Whether you’re training, commuting, or racing, if you’re on your bike, you’re at risk of heat illness. Heat illness is a potentially fatal condition which kills more young athletes than any other condition (1). Whilst the risk is relatively low, especially if you take some precautions, it’s still something all cyclists should be wary of and know what steps to take if you or another cyclist starts showing symptoms.
Heat illness refers to a spectrum of diseases ranging from heat cramps to exertional heat stroke (2) and occurs when your core body temperature rises above 40 degrees (normal body temperature shouldn’t vary much higher than 37.5 degrees). The consequences of the untreated condition can range from headaches and dizziness to systemic organ failure.
The single biggest risk factor for heat illness in young healthy people is, unsurprisingly, physical exertion in high ambient temperature. However, many other factors can increase your chance of developing the condition, such as a lack of acclimatisation to heat, poor fitness, a high body fat percentage, dehydration, and an acute illness (3). Additionally, a number of drugs can also increase your risk of suffering from a heat stroke, these include, but are not limited to, anticholinergic agents, anti-epileptic drugs, antihistamines, decongestants, phenothiazines, tricyclic antidepressants, amphetamines, ergogenic stimulants, lithium, diuretics, beta blockers and ethanol. If you’re concerned about any medications you may be taking, always consult your doctor.
Recognising heat stroke early is essential for effective management, however, in some cases, there may be no signs at all. Always be on the lookout the following symptoms:
- Involuntary painful muscle twitches
- Dizziness, collapse, syncope (fainting)
- Fatigue, incoordination
- Agitation, confusion
There are steps you can take to try to manage the condition, but if you do notice any of these symptoms and think you or someone near you is suffering from a heat-related illness, call 000 immediately, as paramedics are highly trained in treating the condition and will advise you what to do to help the sufferer while you’re waiting for an ambulance to arrive. Resting the person in the shade with elevated feet whilst offering fluids and salty foods is a recommended treatment (2), but if you call triple-0 immediately, they will ask specific questions about the situation and are able to offer you safety advice relevant to your circumstances.
If you are unable to call for an ambulance, all attempts to get the patient to the nearest emergency department should be made.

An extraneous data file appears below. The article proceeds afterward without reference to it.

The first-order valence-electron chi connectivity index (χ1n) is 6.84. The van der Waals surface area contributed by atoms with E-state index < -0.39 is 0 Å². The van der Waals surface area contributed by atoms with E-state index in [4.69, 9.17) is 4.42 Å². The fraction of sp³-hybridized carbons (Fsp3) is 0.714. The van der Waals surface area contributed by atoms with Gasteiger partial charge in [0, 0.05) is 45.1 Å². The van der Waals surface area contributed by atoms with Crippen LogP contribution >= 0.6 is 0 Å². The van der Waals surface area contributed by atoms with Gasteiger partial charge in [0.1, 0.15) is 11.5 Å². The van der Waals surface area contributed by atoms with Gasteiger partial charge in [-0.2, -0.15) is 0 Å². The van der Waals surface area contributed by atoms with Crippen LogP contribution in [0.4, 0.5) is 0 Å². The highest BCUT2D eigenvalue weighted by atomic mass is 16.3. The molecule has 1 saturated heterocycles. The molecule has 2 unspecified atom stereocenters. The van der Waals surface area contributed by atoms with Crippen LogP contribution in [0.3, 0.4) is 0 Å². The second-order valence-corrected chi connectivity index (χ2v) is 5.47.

You can never completely do away with your risk of suffering from heat illness, but there are steps you can take to minimise your chances of falling victim to it. As the biggest risk factor for heat stroke is high ambient heat, the best option is to avoid riding when it’s sweltering outside, especially if you aren’t used to it. You are able to acclimatise to extreme heat over time, but it’s best not to risk it. Additionally, staying hydrated whilst on the bike is essential. It’s well documented that drinking only when you’re thirsty isn’t enough to compensate for water loss during exercise. It’s recommended that if exercising, you drink at least one litre per hour. Finally, if you have a history of heat cramps or are currently taking any prescription medications, it’s strongly advised that you consult your GP before undertaking any strenuous exercise in the heat.
Cycling is a great sport that we all love! Don’t let the risk of heat illness deter you from getting out on your bike. This article is to help increase awareness to help everyone get home safe!
(1) O’Connor FG, Casa DJ. Exertional heat illness in adolescents and adults: Epidemiology, thermoregulation, risk factors, and diagnosis. UpToDate, Waltham, MA.(Accessed on July 20, 2016.). 2013.
(2) Pryor, R. R., Casa, D. J., Holschen, J. C., O’Connor, F. G., & Vandermark, L. W. (2013). Exertional heat stroke: strategies for prevention and treatment from the sports field to the emergency department. Clinical Pediatric Emergency Medicine, 14(4), 267-278.
(3) Gaudio, F. G., & Grissom, C. K. (2016). Cooling methods in heat stroke. Journal of Emergency Medicine, 50(4), 607-616.
Categories: Riding Tips